In the original story, titled “Rorschach and Awe,” Eban described how two psychologists,James Elmer Mitchell and Bruce Jessen, became the C.I.A.’s go-to evangelists for a new menu of abusive techniques, including waterboarding, that they reverse-engineered from an old U.S. program designed to train soldiers to withstand torture by Communist adversaries. Eban’s discoveries were later reinforced by the U.S. Senate’s torture report, released in 2014.
The film will be written and directed by The Bourne Ultimatum writer Scott Z. Burns. Burns will also serve as executive producer alongside The Knick’s Michael Sugar, in conjunction with their respective production companies, Wandering Jew and Anonymous Content. Nathaniel Raymond, formerly of Physicians for Human Rights, will consult on the project.
Eban’s article, available here on VF.com, explores Mitchell and Jessen’s unlikely journey from consulting psychologists to peddlers of what former F.B.I. agent Michael Reliance called a “voodoo science” that promised to wring information out of detainees by breaking their will.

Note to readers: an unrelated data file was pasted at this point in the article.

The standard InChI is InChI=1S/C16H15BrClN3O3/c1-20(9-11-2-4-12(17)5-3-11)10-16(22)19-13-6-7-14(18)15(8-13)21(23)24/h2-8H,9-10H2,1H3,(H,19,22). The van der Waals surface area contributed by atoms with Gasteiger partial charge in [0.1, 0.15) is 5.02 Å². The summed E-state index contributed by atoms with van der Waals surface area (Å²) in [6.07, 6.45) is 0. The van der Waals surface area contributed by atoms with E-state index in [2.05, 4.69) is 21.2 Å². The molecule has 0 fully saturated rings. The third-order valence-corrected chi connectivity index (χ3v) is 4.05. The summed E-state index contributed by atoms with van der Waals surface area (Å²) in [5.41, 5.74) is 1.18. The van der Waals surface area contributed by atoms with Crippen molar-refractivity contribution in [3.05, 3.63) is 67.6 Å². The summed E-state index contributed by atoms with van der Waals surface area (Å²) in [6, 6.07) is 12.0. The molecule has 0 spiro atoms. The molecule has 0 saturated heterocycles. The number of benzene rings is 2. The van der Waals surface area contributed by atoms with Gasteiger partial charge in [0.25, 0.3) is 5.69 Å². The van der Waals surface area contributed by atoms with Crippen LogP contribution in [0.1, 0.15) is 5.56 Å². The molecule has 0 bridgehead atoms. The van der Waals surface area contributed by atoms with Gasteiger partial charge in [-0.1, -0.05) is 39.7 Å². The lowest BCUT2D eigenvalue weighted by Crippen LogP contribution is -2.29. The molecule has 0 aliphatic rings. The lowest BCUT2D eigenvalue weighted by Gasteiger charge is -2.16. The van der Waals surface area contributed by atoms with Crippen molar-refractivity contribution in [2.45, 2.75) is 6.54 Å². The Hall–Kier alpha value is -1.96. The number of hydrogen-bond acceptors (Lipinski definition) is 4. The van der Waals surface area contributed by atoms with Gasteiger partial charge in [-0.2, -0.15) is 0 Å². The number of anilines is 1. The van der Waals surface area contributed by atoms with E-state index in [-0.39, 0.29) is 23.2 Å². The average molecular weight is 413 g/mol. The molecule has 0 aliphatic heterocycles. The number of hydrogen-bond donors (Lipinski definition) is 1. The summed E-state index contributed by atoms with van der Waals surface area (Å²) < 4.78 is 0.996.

The techniques weren’t just morally bankrupt; they were also functionally useless. Mitchell and Jessen, Human Rights Watch researcher John Sifton told Eban, offered a “patina of pseudo-science that made the C.I.A. and military officials think these guys were experts in unlocking the human mind. It’s one thing to say, ‘Take off the gloves.’ It’s another to say there was a science to it.”
Michael Hogan is Vanity Fair’s digital director, overseeing VF.com and the magazine’s tablet and iPhone editions.